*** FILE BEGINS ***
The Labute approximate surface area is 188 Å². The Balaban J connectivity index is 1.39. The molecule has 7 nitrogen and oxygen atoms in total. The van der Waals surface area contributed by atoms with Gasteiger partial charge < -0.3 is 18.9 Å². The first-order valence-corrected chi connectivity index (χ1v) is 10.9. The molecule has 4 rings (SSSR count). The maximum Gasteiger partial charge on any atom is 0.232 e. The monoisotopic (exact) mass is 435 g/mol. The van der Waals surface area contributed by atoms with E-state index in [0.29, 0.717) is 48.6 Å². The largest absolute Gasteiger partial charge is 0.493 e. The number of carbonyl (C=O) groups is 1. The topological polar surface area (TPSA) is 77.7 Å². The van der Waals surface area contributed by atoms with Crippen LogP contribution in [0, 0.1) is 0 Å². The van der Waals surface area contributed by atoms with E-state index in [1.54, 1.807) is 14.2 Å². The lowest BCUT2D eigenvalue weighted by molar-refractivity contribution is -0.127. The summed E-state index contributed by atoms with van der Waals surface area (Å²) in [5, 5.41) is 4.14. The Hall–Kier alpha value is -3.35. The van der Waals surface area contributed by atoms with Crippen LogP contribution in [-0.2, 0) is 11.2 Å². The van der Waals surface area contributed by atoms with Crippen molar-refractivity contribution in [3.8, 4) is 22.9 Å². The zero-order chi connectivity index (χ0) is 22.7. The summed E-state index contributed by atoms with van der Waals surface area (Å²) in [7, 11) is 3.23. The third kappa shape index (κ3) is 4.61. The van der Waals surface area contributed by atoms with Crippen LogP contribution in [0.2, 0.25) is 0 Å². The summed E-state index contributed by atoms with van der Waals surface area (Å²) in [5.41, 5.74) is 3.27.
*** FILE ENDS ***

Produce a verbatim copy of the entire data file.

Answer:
The Labute approximate surface area is 188 Å². The Balaban J connectivity index is 1.39. The molecule has 7 nitrogen and oxygen atoms in total. The van der Waals surface area contributed by atoms with Gasteiger partial charge < -0.3 is 18.9 Å². The first-order valence-corrected chi connectivity index (χ1v) is 10.9. The molecule has 4 rings (SSSR count). The maximum Gasteiger partial charge on any atom is 0.232 e. The monoisotopic (exact) mass is 435 g/mol. The van der Waals surface area contributed by atoms with E-state index in [0.29, 0.717) is 48.6 Å². The largest absolute Gasteiger partial charge is 0.493 e. The number of carbonyl (C=O) groups is 1. The topological polar surface area (TPSA) is 77.7 Å². The van der Waals surface area contributed by atoms with Crippen LogP contribution in [0, 0.1) is 0 Å². The van der Waals surface area contributed by atoms with E-state index in [1.54, 1.807) is 14.2 Å². The lowest BCUT2D eigenvalue weighted by molar-refractivity contribution is -0.127. The summed E-state index contributed by atoms with van der Waals surface area (Å²) in [5, 5.41) is 4.14. The Hall–Kier alpha value is -3.35. The van der Waals surface area contributed by atoms with Crippen LogP contribution in [-0.2, 0) is 11.2 Å². The van der Waals surface area contributed by atoms with Crippen molar-refractivity contribution in [3.8, 4) is 22.9 Å². The zero-order chi connectivity index (χ0) is 22.7. The summed E-state index contributed by atoms with van der Waals surface area (Å²) in [7, 11) is 3.23. The third kappa shape index (κ3) is 4.61. The van der Waals surface area contributed by atoms with Crippen LogP contribution in [0.2, 0.25) is 0 Å². The summed E-state index contributed by atoms with van der Waals surface area (Å²) in [5.41, 5.74) is 3.27.